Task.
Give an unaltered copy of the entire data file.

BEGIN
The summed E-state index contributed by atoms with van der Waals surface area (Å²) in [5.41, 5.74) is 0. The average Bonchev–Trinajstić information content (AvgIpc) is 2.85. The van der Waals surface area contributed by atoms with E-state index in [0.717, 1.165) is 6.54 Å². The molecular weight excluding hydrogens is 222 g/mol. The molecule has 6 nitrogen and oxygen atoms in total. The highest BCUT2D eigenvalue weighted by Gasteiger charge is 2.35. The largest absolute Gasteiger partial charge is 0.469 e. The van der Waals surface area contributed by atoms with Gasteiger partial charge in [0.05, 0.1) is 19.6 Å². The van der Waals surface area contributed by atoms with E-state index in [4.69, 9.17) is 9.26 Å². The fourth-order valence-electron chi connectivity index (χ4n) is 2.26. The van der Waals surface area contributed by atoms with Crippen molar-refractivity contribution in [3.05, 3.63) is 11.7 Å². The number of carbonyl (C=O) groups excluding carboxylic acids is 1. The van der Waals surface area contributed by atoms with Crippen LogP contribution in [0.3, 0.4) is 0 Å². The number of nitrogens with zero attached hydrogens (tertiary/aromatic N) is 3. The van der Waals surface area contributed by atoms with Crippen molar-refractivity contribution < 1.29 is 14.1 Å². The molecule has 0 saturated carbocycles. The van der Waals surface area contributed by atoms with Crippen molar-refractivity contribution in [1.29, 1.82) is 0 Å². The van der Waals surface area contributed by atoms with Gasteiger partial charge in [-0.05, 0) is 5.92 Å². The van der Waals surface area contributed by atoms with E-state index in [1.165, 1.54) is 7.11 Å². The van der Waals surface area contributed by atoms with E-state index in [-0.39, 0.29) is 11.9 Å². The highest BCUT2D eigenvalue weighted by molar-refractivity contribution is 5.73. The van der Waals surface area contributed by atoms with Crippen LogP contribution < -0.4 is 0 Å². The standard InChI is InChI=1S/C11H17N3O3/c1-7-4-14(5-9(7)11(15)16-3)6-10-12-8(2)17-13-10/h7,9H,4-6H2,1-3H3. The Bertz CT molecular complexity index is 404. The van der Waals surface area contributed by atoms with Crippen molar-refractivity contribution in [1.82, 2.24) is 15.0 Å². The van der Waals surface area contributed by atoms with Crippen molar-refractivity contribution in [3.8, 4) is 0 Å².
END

The summed E-state index contributed by atoms with van der Waals surface area (Å²) in [5.41, 5.74) is 0. The average Bonchev–Trinajstić information content (AvgIpc) is 2.85. The van der Waals surface area contributed by atoms with E-state index in [0.717, 1.165) is 6.54 Å². The molecular weight excluding hydrogens is 222 g/mol. The molecule has 6 nitrogen and oxygen atoms in total. The highest BCUT2D eigenvalue weighted by Gasteiger charge is 2.35. The largest absolute Gasteiger partial charge is 0.469 e. The van der Waals surface area contributed by atoms with Gasteiger partial charge in [0.05, 0.1) is 19.6 Å². The van der Waals surface area contributed by atoms with E-state index in [4.69, 9.17) is 9.26 Å². The fourth-order valence-electron chi connectivity index (χ4n) is 2.26. The van der Waals surface area contributed by atoms with Crippen molar-refractivity contribution in [3.05, 3.63) is 11.7 Å². The number of carbonyl (C=O) groups excluding carboxylic acids is 1. The van der Waals surface area contributed by atoms with Crippen LogP contribution in [0.3, 0.4) is 0 Å². The number of nitrogens with zero attached hydrogens (tertiary/aromatic N) is 3. The van der Waals surface area contributed by atoms with Crippen molar-refractivity contribution < 1.29 is 14.1 Å². The molecule has 0 saturated carbocycles. The van der Waals surface area contributed by atoms with Crippen molar-refractivity contribution in [1.29, 1.82) is 0 Å². The van der Waals surface area contributed by atoms with Gasteiger partial charge in [-0.05, 0) is 5.92 Å². The van der Waals surface area contributed by atoms with E-state index in [1.165, 1.54) is 7.11 Å². The van der Waals surface area contributed by atoms with E-state index in [-0.39, 0.29) is 11.9 Å². The highest BCUT2D eigenvalue weighted by molar-refractivity contribution is 5.73. The van der Waals surface area contributed by atoms with Crippen LogP contribution < -0.4 is 0 Å². The standard InChI is InChI=1S/C11H17N3O3/c1-7-4-14(5-9(7)11(15)16-3)6-10-12-8(2)17-13-10/h7,9H,4-6H2,1-3H3. The Bertz CT molecular complexity index is 404. The van der Waals surface area contributed by atoms with Crippen molar-refractivity contribution in [1.82, 2.24) is 15.0 Å². The van der Waals surface area contributed by atoms with Crippen molar-refractivity contribution in [3.8, 4) is 0 Å².